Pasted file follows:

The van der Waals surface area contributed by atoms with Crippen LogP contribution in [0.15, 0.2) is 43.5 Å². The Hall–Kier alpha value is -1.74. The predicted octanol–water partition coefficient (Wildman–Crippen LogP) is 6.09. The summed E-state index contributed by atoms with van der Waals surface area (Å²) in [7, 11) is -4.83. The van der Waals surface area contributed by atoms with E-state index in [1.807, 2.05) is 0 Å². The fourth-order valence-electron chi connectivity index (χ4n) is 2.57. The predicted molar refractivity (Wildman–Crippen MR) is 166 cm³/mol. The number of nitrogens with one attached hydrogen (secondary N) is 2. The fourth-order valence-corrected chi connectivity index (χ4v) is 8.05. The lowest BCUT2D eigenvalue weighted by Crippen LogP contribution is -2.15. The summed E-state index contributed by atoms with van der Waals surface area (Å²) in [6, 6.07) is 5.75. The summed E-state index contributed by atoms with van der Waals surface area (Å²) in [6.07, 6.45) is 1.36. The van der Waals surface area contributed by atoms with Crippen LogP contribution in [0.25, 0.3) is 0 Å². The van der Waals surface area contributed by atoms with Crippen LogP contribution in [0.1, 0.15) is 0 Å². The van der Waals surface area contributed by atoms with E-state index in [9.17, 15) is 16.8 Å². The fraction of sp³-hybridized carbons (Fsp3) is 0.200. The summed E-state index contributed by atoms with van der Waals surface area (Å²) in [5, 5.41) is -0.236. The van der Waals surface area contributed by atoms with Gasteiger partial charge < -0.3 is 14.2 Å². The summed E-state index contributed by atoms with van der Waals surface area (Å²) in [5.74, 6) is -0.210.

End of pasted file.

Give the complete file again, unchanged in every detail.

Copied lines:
The van der Waals surface area contributed by atoms with Crippen LogP contribution in [0.15, 0.2) is 43.5 Å². The Hall–Kier alpha value is -1.74. The predicted octanol–water partition coefficient (Wildman–Crippen LogP) is 6.09. The summed E-state index contributed by atoms with van der Waals surface area (Å²) in [7, 11) is -4.83. The van der Waals surface area contributed by atoms with E-state index in [1.807, 2.05) is 0 Å². The fourth-order valence-electron chi connectivity index (χ4n) is 2.57. The predicted molar refractivity (Wildman–Crippen MR) is 166 cm³/mol. The number of nitrogens with one attached hydrogen (secondary N) is 2. The fourth-order valence-corrected chi connectivity index (χ4v) is 8.05. The lowest BCUT2D eigenvalue weighted by Crippen LogP contribution is -2.15. The summed E-state index contributed by atoms with van der Waals surface area (Å²) in [6, 6.07) is 5.75. The summed E-state index contributed by atoms with van der Waals surface area (Å²) in [6.07, 6.45) is 1.36. The van der Waals surface area contributed by atoms with Crippen LogP contribution in [0.25, 0.3) is 0 Å². The van der Waals surface area contributed by atoms with Crippen LogP contribution in [0.1, 0.15) is 0 Å². The van der Waals surface area contributed by atoms with E-state index in [9.17, 15) is 16.8 Å². The fraction of sp³-hybridized carbons (Fsp3) is 0.200. The summed E-state index contributed by atoms with van der Waals surface area (Å²) in [5, 5.41) is -0.236. The van der Waals surface area contributed by atoms with Gasteiger partial charge < -0.3 is 14.2 Å². The summed E-state index contributed by atoms with van der Waals surface area (Å²) in [5.74, 6) is -0.210.